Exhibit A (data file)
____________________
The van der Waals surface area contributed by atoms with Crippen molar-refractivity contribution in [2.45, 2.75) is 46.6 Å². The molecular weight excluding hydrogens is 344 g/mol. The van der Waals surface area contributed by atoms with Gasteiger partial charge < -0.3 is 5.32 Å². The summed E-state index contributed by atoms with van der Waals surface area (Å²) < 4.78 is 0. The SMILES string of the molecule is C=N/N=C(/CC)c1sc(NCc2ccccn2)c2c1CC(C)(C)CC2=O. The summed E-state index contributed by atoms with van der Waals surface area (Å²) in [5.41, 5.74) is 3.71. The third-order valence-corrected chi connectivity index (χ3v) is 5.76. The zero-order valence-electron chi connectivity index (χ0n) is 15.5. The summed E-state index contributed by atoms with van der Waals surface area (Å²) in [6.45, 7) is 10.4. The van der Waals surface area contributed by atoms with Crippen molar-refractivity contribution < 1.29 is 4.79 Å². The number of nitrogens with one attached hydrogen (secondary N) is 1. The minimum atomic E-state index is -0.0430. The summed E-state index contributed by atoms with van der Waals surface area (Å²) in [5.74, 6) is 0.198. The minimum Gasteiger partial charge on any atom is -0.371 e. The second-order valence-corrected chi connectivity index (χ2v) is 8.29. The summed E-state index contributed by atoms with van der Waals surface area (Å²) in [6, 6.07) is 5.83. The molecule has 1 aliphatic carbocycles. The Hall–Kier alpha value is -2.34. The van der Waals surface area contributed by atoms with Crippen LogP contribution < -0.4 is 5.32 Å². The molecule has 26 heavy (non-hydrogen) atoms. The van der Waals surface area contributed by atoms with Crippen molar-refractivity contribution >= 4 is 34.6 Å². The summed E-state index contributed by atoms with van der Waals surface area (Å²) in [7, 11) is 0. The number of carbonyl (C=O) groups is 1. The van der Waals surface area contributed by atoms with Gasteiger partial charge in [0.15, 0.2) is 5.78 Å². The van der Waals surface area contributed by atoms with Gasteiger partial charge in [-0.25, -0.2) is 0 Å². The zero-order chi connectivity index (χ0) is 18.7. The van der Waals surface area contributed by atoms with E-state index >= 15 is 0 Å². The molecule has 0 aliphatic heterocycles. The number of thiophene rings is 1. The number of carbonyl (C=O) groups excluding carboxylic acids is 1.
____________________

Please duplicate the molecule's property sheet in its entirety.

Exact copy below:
The van der Waals surface area contributed by atoms with Crippen molar-refractivity contribution in [2.45, 2.75) is 46.6 Å². The molecular weight excluding hydrogens is 344 g/mol. The van der Waals surface area contributed by atoms with Gasteiger partial charge < -0.3 is 5.32 Å². The summed E-state index contributed by atoms with van der Waals surface area (Å²) < 4.78 is 0. The SMILES string of the molecule is C=N/N=C(/CC)c1sc(NCc2ccccn2)c2c1CC(C)(C)CC2=O. The summed E-state index contributed by atoms with van der Waals surface area (Å²) in [5.41, 5.74) is 3.71. The third-order valence-corrected chi connectivity index (χ3v) is 5.76. The zero-order valence-electron chi connectivity index (χ0n) is 15.5. The summed E-state index contributed by atoms with van der Waals surface area (Å²) in [6.45, 7) is 10.4. The van der Waals surface area contributed by atoms with Crippen molar-refractivity contribution < 1.29 is 4.79 Å². The number of nitrogens with one attached hydrogen (secondary N) is 1. The minimum atomic E-state index is -0.0430. The summed E-state index contributed by atoms with van der Waals surface area (Å²) in [5.74, 6) is 0.198. The minimum Gasteiger partial charge on any atom is -0.371 e. The second-order valence-corrected chi connectivity index (χ2v) is 8.29. The summed E-state index contributed by atoms with van der Waals surface area (Å²) in [6, 6.07) is 5.83. The molecule has 1 aliphatic carbocycles. The Hall–Kier alpha value is -2.34. The van der Waals surface area contributed by atoms with Crippen LogP contribution < -0.4 is 5.32 Å². The molecule has 26 heavy (non-hydrogen) atoms. The van der Waals surface area contributed by atoms with Crippen molar-refractivity contribution >= 4 is 34.6 Å². The summed E-state index contributed by atoms with van der Waals surface area (Å²) in [7, 11) is 0. The number of carbonyl (C=O) groups is 1. The van der Waals surface area contributed by atoms with Gasteiger partial charge in [0.15, 0.2) is 5.78 Å². The van der Waals surface area contributed by atoms with Gasteiger partial charge in [-0.25, -0.2) is 0 Å². The zero-order chi connectivity index (χ0) is 18.7. The van der Waals surface area contributed by atoms with E-state index >= 15 is 0 Å². The molecule has 0 aliphatic heterocycles. The number of thiophene rings is 1. The number of carbonyl (C=O) groups excluding carboxylic acids is 1.